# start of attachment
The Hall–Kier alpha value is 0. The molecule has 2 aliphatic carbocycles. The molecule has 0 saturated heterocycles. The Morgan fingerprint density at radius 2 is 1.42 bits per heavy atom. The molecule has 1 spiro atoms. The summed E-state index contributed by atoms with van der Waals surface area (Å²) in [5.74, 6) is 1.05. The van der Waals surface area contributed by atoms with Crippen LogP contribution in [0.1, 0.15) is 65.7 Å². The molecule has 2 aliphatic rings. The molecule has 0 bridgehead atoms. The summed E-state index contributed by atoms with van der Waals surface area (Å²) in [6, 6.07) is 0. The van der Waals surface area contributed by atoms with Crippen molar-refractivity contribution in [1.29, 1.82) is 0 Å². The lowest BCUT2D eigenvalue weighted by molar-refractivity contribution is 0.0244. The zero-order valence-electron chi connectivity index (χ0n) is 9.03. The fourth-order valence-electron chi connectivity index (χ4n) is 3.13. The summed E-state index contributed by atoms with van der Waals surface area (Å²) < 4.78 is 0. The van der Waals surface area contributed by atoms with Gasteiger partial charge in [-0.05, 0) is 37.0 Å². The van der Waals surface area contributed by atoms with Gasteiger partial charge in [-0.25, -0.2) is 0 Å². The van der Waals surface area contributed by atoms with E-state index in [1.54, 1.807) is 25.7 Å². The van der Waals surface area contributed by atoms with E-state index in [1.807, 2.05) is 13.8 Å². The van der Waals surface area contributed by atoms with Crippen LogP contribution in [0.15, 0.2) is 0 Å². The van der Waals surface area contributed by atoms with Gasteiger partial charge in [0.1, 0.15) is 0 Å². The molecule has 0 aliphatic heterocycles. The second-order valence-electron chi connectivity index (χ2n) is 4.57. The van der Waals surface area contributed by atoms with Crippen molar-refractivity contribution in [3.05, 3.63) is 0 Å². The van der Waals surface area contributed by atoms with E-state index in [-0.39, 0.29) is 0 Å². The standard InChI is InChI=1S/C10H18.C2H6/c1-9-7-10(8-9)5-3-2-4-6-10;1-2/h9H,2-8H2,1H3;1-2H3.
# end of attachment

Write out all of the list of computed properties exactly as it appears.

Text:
The Hall–Kier alpha value is 0. The molecule has 2 aliphatic carbocycles. The molecule has 0 saturated heterocycles. The Morgan fingerprint density at radius 2 is 1.42 bits per heavy atom. The molecule has 1 spiro atoms. The summed E-state index contributed by atoms with van der Waals surface area (Å²) in [5.74, 6) is 1.05. The van der Waals surface area contributed by atoms with Crippen LogP contribution in [0.1, 0.15) is 65.7 Å². The molecule has 2 aliphatic rings. The molecule has 0 bridgehead atoms. The summed E-state index contributed by atoms with van der Waals surface area (Å²) in [6, 6.07) is 0. The van der Waals surface area contributed by atoms with Crippen molar-refractivity contribution in [1.29, 1.82) is 0 Å². The lowest BCUT2D eigenvalue weighted by molar-refractivity contribution is 0.0244. The zero-order valence-electron chi connectivity index (χ0n) is 9.03. The fourth-order valence-electron chi connectivity index (χ4n) is 3.13. The summed E-state index contributed by atoms with van der Waals surface area (Å²) < 4.78 is 0. The van der Waals surface area contributed by atoms with Gasteiger partial charge in [-0.05, 0) is 37.0 Å². The van der Waals surface area contributed by atoms with Gasteiger partial charge in [-0.25, -0.2) is 0 Å². The van der Waals surface area contributed by atoms with E-state index in [1.54, 1.807) is 25.7 Å². The van der Waals surface area contributed by atoms with E-state index in [1.807, 2.05) is 13.8 Å². The van der Waals surface area contributed by atoms with Crippen LogP contribution in [0.15, 0.2) is 0 Å². The van der Waals surface area contributed by atoms with Gasteiger partial charge in [0.1, 0.15) is 0 Å². The molecule has 0 aliphatic heterocycles. The second-order valence-electron chi connectivity index (χ2n) is 4.57. The van der Waals surface area contributed by atoms with Crippen molar-refractivity contribution in [3.05, 3.63) is 0 Å². The van der Waals surface area contributed by atoms with E-state index in [-0.39, 0.29) is 0 Å². The standard InChI is InChI=1S/C10H18.C2H6/c1-9-7-10(8-9)5-3-2-4-6-10;1-2/h9H,2-8H2,1H3;1-2H3.